Compare this with Steiner's words on the 8th Sphere:

[page 199] As I have shown you, what is called the eighth sphere was introduced into earthly evolution in ancient times. As one of its aspects, the eighth sphere consists of man's acquiring such a preference for and attachment to his lower nature that Lucifer is not able to remove the higher nature from it. Every time Lucifer endeavored to spiritualize human beings, they were too strongly habituated to the flesh to follow him. If they had not been possessed by this cleaving to the flesh, to the physical nature, they would have followed Lucifer. This is one of the great mysteries of cosmic existence, that a divine element was actually implanted in human nature so that it might have, as it were, a greater heaviness than it would have possessed if this divine and necessary element had not been implanted in it. If it had not been implanted, human souls would have obeyed Lucifer.

In other words, in ancient times, humans were exhorted to revere the things of the Earth so that they would not be led off the earth by Lucifer. With a brilliant insight, Steiner then relates how the revolving of the Moon around the Earth mirrored in the physical world what was happening in the spiritual world to bind humankind to its home on Earth. There is a popular brand of playing cards in South Louisiana called Bulldog Squeezers and the design on the back of the cards shows two bulldogs, each chained to a separate doghouse, pulling against their chains. One dog is named Trip and the other Squeezer. Prominently above them in the sky is a full moon with a clearly drawn face of the Man in the Moon looking down. At the very bottom of the image is the statement in quotes, "There is a tie that binds us to our Home." The image on the backs of those cards has haunted me since the time as a child I first saw my great-uncles playing Pedro with them. Only now with the insights of Steiner's spiritual science am I able to understand the soul impulses that attracted me to that image.

[page 199, 200] What does it mean that the earth has a moon as its satellite? It means nothing more than that it acquired a force through which it can attract and hold the moon nearby. Should the earth not possess this power to hold the moon, then the spiritual correlative of this force would not be able to chain man to his lower nature because this force, from the spiritual point of view, is the same as that with which the earth attracts the moon. It may be said, then, that the moon is placed in the universe as an opponent to Lucifer in order to hinder him.

The tea party attitude with its "pressed caviar of bourgeois nothingness" we find pervasive today as a substitute for real spiritual thinking. It shows up as Luddite-like opposition to machines of any kind, whether they be automobiles, television, or computers. The mothers rush home from their tea parties to announce to their children that there will be no more TV for them. In contrast to this one-sided anti-machine attitude, read what Steiner says.

[page 206] What was symbolically practiced in the ancients cults of Christianity and was once performed only on the altar must take hold of the entire world. Humanity must learn to deal with nature as the gods have done; it should learn not to construct machines in an indifferent way but to fulfill a divine service and bring sacramentalism into everything that is produced.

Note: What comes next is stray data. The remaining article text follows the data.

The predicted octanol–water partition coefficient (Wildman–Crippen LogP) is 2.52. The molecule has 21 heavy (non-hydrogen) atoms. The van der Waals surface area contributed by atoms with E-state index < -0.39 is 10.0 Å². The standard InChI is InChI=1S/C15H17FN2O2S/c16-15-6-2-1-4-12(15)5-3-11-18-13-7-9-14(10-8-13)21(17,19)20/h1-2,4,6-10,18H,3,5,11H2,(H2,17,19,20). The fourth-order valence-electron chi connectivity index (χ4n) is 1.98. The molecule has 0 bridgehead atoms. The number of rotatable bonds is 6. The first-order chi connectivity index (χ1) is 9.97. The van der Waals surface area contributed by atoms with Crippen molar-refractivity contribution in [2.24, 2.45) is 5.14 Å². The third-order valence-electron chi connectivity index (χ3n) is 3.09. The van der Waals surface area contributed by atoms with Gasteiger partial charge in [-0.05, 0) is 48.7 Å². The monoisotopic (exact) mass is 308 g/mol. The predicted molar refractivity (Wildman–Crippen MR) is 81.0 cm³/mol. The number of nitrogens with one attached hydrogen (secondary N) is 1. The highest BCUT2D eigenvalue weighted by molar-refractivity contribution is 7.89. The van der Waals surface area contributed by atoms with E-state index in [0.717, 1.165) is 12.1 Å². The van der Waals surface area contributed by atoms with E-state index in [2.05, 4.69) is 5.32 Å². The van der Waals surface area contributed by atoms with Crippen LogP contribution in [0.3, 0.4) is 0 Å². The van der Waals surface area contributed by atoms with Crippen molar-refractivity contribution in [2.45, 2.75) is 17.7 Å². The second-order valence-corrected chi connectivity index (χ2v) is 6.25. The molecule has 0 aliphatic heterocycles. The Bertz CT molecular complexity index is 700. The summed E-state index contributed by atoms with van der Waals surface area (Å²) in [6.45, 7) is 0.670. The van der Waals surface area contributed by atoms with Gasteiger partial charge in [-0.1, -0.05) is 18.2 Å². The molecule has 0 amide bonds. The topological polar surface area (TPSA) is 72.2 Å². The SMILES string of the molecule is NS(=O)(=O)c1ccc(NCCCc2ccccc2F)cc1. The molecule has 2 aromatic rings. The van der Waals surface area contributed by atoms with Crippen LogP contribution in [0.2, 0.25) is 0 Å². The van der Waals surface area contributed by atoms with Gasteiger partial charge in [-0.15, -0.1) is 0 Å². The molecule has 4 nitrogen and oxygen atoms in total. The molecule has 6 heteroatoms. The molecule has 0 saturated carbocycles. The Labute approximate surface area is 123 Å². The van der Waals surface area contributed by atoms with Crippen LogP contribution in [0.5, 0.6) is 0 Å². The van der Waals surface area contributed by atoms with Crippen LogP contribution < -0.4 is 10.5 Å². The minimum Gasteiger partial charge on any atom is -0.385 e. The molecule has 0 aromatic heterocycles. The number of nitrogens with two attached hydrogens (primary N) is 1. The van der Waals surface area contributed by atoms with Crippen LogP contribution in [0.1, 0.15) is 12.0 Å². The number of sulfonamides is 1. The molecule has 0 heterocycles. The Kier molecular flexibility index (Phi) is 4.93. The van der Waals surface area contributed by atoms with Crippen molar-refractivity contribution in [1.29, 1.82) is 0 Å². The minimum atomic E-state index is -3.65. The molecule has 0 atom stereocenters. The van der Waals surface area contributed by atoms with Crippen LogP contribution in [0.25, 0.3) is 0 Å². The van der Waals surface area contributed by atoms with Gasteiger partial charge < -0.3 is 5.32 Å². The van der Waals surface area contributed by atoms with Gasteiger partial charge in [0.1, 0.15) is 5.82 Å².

And the first way we can do that is in the education of our children. He says that we can bring this "sacramentalism to fruition" when we look upon and make "the educating and teaching of our children" into a "divine service." The second way is for us to fill our souls with ideas of the spiritual world and to begin to understand thinking as a true sacrament, as Goethe did when he wrote, "Thinking is the true communion of humanity." (Pages 205, 206)

The other day I was writing my review of The Process of Education at my workstation when I discovered that there were two ways of looking at a particular arrangement of concepts. Should the highest form of "Unconscious Competence" be equated to the "Articulate Genius" or to the "Inarticulate Genius"? As I engaged in this debate, I found myself split into two persons who engaged in examining the issues from two very different angles. Later when a colleague read the review, he said that he thought that the order should be the opposite of the way I had settled on in the review. I told him immediately with a sureness that surprised me at the time that I had already had this conversation with him at my workstation as I debated the two different ways, and that the "Him in my Head" had won the debate over the "Me in my Head" and that's how it came to be settled the way I wrote it. Later I was amazed to find Steiner writing about Goethe and Schiller in a similar vein in an endnote. Steiner tells us about the relationship between Goethe and Schiller with this excerpt from a Grimm lecture.

[page 223] 34. Hermann Grimm in the 21st "Goethe" lecture: "When two superbly gifted men combine in common endeavors, their strength is not doubled but multiplied fourfold. Each one has the other invisibly next to himself. The formula would not read G + S, but (G + S) + (S + G). The strength of one accrues to the strength of the other."

When we come to understand how "thinking is the true communion of humanity," the tenets of spiritual science will enrich our lives, bringing spiritual nourishment to replace the bourgeois emptiness of the afternoon tea parties.